SVLG1006 Making a Difference: Civic Participation and Social Change
- 6 points
If this unit does not have an online alternative, then students who are presently unable to enter Western Australia and whose studies would be delayed by an inability to complete this unit, should contact the unit coordinator (details given on this page) to ascertain, on an individual case-by-case basis, if alternate arrangements can be made to support their study in this unit.
Availability Location Mode Semester 1 UWA (Perth) Face to face Predominantly face-to-face. On campus attendance required to complete this unit. May have accompanying resources online.
- Details for undergraduate courses
- Level 1 elective
- Active citizenship is becoming increasingly important around the world in the context of complex and unpredictable problems and systems. There are also many different options available to us regarding how we might choose to act as responsible citizens through civic participation and social change.
This unit contextualises emergent approaches to active citizenship against a cross-cultural history of the concept. Through classroom discussion and drawing on practical experience, it explores local and global possibilities for the exercise of active citizenship, and it invites and supports students to explore and develop their own pathways to being an active citizen. Content areas include community connection and action, volunteering, donating, advocacy and governance, and social entrepreneurship.
- Students are able to (1) critically evaluate the concept of active citizenship, including its historical and cultural meanings and emergent possibilities; (2) identify preferred pathways for enacting civic participation and social change; (3) exercise self-awareness that supports meaningful connection with others and respectful collaboration; (4) identify and engage with key local, national and/or global organisations that support active citizenship; and (5) adopt approaches that emphasise values of equity, diversity and inclusion.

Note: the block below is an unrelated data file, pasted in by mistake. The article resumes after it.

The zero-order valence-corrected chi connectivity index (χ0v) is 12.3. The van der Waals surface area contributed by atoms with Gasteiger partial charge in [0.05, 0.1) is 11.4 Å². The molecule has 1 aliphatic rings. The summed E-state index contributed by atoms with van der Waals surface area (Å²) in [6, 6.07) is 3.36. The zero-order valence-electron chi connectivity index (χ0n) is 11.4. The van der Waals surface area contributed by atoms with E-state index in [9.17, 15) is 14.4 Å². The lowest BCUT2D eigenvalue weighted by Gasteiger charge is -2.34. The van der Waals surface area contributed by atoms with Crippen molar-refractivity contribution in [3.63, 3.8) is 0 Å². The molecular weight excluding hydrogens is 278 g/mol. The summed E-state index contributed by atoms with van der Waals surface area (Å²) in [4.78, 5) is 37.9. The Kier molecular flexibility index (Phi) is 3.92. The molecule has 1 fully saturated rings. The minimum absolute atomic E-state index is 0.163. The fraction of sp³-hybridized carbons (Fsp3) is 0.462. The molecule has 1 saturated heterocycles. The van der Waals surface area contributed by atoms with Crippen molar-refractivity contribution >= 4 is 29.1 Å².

- Indicative assessments in this unit are as follows: (1) reflective Journal; (2) case study; and (3) digital story. Further information is available in the unit outline.
Supplementary assessment is not available in this unit except in the case of a bachelor's pass degree student who has obtained a mark of 45 to 49 overall and is currently enrolled in this unit, and it is the only remaining unit that the student must pass in order to complete their course.
- Unit Coordinator(s)
- Dr Helena Kadmos
- Contact hours
- Seminars: 2 hours per week for 12 weeks
- Please visit the McCusker Centre for Citizenship website to understand more about how this unit intersects with the broader mission and activities of the Centre: www.mccuskercentre.uwa.edu.au
- The availability of units in Semester 1, 2, etc. was correct at the time of publication but may be subject to change.
- All students are responsible for identifying when they need assistance to improve their academic learning, research, English language and numeracy skills; seeking out the services and resources available to help them; and applying what they learn. Students are encouraged to register for free online support through GETSmart; to help themselves to the extensive range of resources on UWA's STUDYSmarter website; and to participate in WRITESmart and (ma+hs)Smart drop-ins and workshops.
- Unit readings, including any essential textbooks, are listed in the unit outline for each unit, one week prior the commencement of study. The unit outline will be available via the LMS and the UWA Handbook one week prior the commencement of study. Reading lists and essential textbooks are subject to change each semester. Information on essential textbooks will also be made available on the Essential Textbooks. This website is updated regularly in the lead up to semester so content may change. It is recommended that students purchase essential textbooks for convenience due to the frequency with which they will be required during the unit. A limited number of textbooks will be made available from the Library in print and will also be made available online wherever possible. Essential textbooks can be purchased from the commercial vendors to secure the best deal. The Student Guild can provide assistance on where to purchase books if required. Books can be purchased second hand at the Guild Secondhand bookshop (second floor, Guild Village), which is located on campus.